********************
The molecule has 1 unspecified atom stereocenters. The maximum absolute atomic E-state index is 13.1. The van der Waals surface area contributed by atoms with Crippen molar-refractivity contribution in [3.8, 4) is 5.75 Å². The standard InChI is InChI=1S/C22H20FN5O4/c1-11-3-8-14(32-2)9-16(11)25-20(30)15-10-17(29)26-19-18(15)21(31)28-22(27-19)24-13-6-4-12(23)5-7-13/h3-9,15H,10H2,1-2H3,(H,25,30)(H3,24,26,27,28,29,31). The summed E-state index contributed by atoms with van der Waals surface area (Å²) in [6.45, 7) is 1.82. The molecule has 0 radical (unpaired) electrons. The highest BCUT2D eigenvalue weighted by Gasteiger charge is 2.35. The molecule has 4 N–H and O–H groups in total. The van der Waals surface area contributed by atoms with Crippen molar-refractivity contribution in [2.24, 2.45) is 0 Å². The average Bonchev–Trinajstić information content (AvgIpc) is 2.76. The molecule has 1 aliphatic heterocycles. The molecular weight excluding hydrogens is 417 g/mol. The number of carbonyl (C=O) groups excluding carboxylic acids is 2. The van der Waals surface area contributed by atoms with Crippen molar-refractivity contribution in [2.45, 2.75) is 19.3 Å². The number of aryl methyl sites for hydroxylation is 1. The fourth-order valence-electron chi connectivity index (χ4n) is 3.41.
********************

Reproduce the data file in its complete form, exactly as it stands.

The molecule has 1 unspecified atom stereocenters. The maximum absolute atomic E-state index is 13.1. The van der Waals surface area contributed by atoms with Crippen molar-refractivity contribution in [3.8, 4) is 5.75 Å². The standard InChI is InChI=1S/C22H20FN5O4/c1-11-3-8-14(32-2)9-16(11)25-20(30)15-10-17(29)26-19-18(15)21(31)28-22(27-19)24-13-6-4-12(23)5-7-13/h3-9,15H,10H2,1-2H3,(H,25,30)(H3,24,26,27,28,29,31). The summed E-state index contributed by atoms with van der Waals surface area (Å²) in [6.45, 7) is 1.82. The molecule has 0 radical (unpaired) electrons. The highest BCUT2D eigenvalue weighted by Gasteiger charge is 2.35. The molecule has 4 N–H and O–H groups in total. The van der Waals surface area contributed by atoms with Crippen molar-refractivity contribution in [2.24, 2.45) is 0 Å². The average Bonchev–Trinajstić information content (AvgIpc) is 2.76. The molecule has 1 aliphatic heterocycles. The molecular weight excluding hydrogens is 417 g/mol. The number of carbonyl (C=O) groups excluding carboxylic acids is 2. The van der Waals surface area contributed by atoms with Crippen molar-refractivity contribution in [2.45, 2.75) is 19.3 Å². The number of aryl methyl sites for hydroxylation is 1. The fourth-order valence-electron chi connectivity index (χ4n) is 3.41.